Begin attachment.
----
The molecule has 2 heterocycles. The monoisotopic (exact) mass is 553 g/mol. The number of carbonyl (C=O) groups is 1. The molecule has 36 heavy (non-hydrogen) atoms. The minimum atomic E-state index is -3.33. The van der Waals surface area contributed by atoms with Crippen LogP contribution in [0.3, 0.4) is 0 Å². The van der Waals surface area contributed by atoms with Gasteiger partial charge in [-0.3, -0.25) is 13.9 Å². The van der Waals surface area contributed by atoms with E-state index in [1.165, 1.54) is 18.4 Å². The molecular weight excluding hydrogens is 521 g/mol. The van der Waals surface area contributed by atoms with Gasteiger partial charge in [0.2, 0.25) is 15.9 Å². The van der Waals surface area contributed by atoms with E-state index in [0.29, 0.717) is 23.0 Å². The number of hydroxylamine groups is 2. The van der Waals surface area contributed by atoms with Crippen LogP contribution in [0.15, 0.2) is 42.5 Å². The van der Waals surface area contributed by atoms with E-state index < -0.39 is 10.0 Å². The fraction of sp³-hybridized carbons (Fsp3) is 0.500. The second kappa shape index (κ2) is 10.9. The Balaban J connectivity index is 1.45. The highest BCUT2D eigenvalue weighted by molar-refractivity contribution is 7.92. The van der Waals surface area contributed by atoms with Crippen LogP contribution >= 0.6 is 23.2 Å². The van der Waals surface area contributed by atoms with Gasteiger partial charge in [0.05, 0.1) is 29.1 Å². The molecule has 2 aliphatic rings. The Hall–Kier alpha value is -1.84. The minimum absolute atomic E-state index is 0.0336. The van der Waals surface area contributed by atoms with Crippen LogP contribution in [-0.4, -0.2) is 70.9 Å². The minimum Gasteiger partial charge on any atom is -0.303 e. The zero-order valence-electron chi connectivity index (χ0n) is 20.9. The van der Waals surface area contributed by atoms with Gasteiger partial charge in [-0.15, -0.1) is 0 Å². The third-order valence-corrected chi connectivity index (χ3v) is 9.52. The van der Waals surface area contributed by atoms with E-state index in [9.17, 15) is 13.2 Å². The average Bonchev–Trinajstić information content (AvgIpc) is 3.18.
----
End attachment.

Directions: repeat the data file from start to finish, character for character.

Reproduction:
The molecule has 2 heterocycles. The monoisotopic (exact) mass is 553 g/mol. The number of carbonyl (C=O) groups is 1. The molecule has 36 heavy (non-hydrogen) atoms. The minimum atomic E-state index is -3.33. The van der Waals surface area contributed by atoms with Crippen LogP contribution in [0.3, 0.4) is 0 Å². The van der Waals surface area contributed by atoms with Gasteiger partial charge in [-0.3, -0.25) is 13.9 Å². The van der Waals surface area contributed by atoms with E-state index in [1.165, 1.54) is 18.4 Å². The molecular weight excluding hydrogens is 521 g/mol. The van der Waals surface area contributed by atoms with Gasteiger partial charge in [0.2, 0.25) is 15.9 Å². The van der Waals surface area contributed by atoms with E-state index in [0.29, 0.717) is 23.0 Å². The number of hydroxylamine groups is 2. The van der Waals surface area contributed by atoms with Crippen LogP contribution in [0.15, 0.2) is 42.5 Å². The van der Waals surface area contributed by atoms with E-state index < -0.39 is 10.0 Å². The fraction of sp³-hybridized carbons (Fsp3) is 0.500. The second kappa shape index (κ2) is 10.9. The Balaban J connectivity index is 1.45. The highest BCUT2D eigenvalue weighted by molar-refractivity contribution is 7.92. The van der Waals surface area contributed by atoms with Crippen LogP contribution >= 0.6 is 23.2 Å². The van der Waals surface area contributed by atoms with Gasteiger partial charge in [0.05, 0.1) is 29.1 Å². The molecule has 2 aliphatic rings. The Hall–Kier alpha value is -1.84. The minimum absolute atomic E-state index is 0.0336. The van der Waals surface area contributed by atoms with Crippen LogP contribution in [-0.4, -0.2) is 70.9 Å². The minimum Gasteiger partial charge on any atom is -0.303 e. The zero-order valence-electron chi connectivity index (χ0n) is 20.9. The van der Waals surface area contributed by atoms with Gasteiger partial charge in [-0.15, -0.1) is 0 Å². The third-order valence-corrected chi connectivity index (χ3v) is 9.52. The van der Waals surface area contributed by atoms with E-state index in [9.17, 15) is 13.2 Å². The average Bonchev–Trinajstić information content (AvgIpc) is 3.18.